This one was a long time in coming. You can’t play Shadowrun or even mumble the word “cyberpunk” without conjuring up a hundred or so ideas that came directly from William Gibson’s dystopic masterpiece. It was sacriledge to many of my fellow nerd friends that I’d made it to my thirties without reading Neuromancer, and now that I’ve read it, I see exactly what they were talking about. Beyond its reputation as groundbreaking science fiction, Neuromancer is exciting as hell. It’s grim and filled with fantastic imagery that lights the synapses in your brain like a callboard. Those not already familiar with the notions of the matrix, street samurai, nuyen, and futuristic corporate war might have a slower time reading it–Gibson follows a very Clockwork Orange approach to his introduction of future slang and terminology. But whether the fine toothed comb is necessary or not, Neuromancer has earned its reputation as a geek classic.
The “Desperately Needs A Sabbatical” Award
Chuck Palahniuk, Beautiful You
I covered this one last month, so I don’t need to beat the dead horse all over again. I only bring it up because I think it’s important to point out that I like Chuck Palahniuk. He’s a writer who got me excited about writing many years ago. Chuck is the man who wrote replies to the letters of a young Conquistadork when he was drama queen theatre major with hopes of becoming David Mamet. He’s a fascinating man and famously wonderful to his fans–a crowd that surrounds him with no small amount of idol worship. And since 2007’s Rant, his books have been coming out at a rate of one per year. What’s tragic about this fact is that they’ve all contained truly interesting ideas executed in a slapdash fashion. To put it simply: his latest books could be truly great if he would take his time with them. The narrative just always feels rushed and ADD-riddled. I truly adore the first half of Chuck’s bibliography. And I genuinely believe that through the insanity and vulgarity of much of that early work, you can see what he’s trying to accomplish. It doesn’t feel that way lately. Lately it feels forced. Perhaps the man who brought us Fight Club should take a brief literary break. Although I could be wrong: perhaps too many breaks is what brought us his current oeuvre in the first place.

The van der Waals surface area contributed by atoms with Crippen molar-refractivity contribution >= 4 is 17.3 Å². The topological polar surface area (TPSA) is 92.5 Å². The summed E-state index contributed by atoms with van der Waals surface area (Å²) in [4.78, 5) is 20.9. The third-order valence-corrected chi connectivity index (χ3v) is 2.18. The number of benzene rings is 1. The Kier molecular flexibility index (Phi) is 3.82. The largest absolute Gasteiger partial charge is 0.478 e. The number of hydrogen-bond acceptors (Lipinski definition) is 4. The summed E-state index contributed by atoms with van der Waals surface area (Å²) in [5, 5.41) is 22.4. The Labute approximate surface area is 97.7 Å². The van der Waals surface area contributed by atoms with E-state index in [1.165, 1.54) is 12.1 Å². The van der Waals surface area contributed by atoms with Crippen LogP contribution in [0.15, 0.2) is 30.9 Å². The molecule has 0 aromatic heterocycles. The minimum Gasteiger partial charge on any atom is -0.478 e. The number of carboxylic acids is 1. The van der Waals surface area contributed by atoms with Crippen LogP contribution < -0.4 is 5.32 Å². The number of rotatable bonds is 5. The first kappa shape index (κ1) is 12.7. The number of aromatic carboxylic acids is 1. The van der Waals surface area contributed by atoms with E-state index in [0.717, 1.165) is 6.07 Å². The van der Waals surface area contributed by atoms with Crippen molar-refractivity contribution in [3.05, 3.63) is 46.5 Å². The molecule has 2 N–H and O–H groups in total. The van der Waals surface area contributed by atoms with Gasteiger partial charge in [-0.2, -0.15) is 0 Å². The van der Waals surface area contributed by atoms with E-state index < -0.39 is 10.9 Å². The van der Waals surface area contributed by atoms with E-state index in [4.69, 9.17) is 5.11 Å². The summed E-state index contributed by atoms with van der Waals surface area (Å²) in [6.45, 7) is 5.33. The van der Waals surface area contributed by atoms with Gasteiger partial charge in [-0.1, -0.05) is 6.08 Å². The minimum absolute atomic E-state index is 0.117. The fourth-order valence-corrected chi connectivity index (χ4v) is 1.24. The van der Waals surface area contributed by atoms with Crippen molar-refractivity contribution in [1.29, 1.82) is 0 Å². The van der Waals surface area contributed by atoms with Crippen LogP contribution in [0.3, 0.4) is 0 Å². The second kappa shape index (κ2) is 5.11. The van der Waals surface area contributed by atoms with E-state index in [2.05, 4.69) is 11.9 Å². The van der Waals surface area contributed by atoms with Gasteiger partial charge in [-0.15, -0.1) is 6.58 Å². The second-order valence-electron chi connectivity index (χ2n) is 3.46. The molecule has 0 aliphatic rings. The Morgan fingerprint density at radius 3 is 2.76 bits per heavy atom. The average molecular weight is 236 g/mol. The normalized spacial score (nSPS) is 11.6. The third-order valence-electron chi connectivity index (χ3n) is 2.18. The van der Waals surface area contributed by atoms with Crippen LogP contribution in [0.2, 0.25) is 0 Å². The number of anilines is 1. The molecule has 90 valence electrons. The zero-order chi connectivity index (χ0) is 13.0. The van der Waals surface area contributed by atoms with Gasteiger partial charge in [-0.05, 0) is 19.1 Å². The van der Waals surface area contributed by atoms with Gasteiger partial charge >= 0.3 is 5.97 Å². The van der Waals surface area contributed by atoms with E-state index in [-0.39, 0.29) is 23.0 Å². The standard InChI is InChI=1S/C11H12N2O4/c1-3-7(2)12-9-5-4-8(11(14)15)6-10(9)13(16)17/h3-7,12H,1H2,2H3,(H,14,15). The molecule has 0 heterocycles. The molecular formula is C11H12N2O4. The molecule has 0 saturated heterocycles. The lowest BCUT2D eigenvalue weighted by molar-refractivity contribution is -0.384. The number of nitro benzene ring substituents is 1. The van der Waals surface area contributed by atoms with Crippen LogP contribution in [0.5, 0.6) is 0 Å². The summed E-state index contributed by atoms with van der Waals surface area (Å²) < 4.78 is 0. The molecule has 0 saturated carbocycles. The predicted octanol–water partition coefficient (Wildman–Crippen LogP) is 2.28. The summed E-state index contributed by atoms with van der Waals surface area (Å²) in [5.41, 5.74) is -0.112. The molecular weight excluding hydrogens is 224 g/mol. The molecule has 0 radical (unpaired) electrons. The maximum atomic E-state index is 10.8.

Christopher Moore, Bloodsucking Fiends
In a generation that is increasingly known for its random and absurd humor, Christopher Moore has found a steadfast following. One that, no matter what I did, I could never quite get on board with. By the time I gave Bloodsucking Fiends a try, I’d already read Lamb and Practical Demonkeeping, and while I could see where Moore was going with his style, it just never worked for me. But Fiends is genuine, honest-to-god laugh-out-loud funny. The clever bastard even managed to sneak in some poignant moments of sentiment. Absolutely worth a read.
…And finally, the coveted “Winner of Everything I Read in 2014” Award.
Batman was absolutely the MVP of my 2014 reading list. Between the thought experiments of Batman And Philosophy to his sleek, new adventures with The New 52 to the charming and whimsical to the overtly macho and unnecessary. I adore Batman and his ability to take on different shapes–from the camp of the 60’s, to the more recent “fists with an honor code” mantle he’s taken on recently. I’m not sure if I consciously sought out all of the Batman that I’d been meaning to get around to, but there’s one thing that I’m certain of: there was rarely a moment this year that I wasn’t reading or getting around to reading something with Bruce Wayne.
For more of the books I read in 2014, have a look at my GoodReads 2014 Reading Challenge here! Looking forward to another year of solid comics, plays, and literature.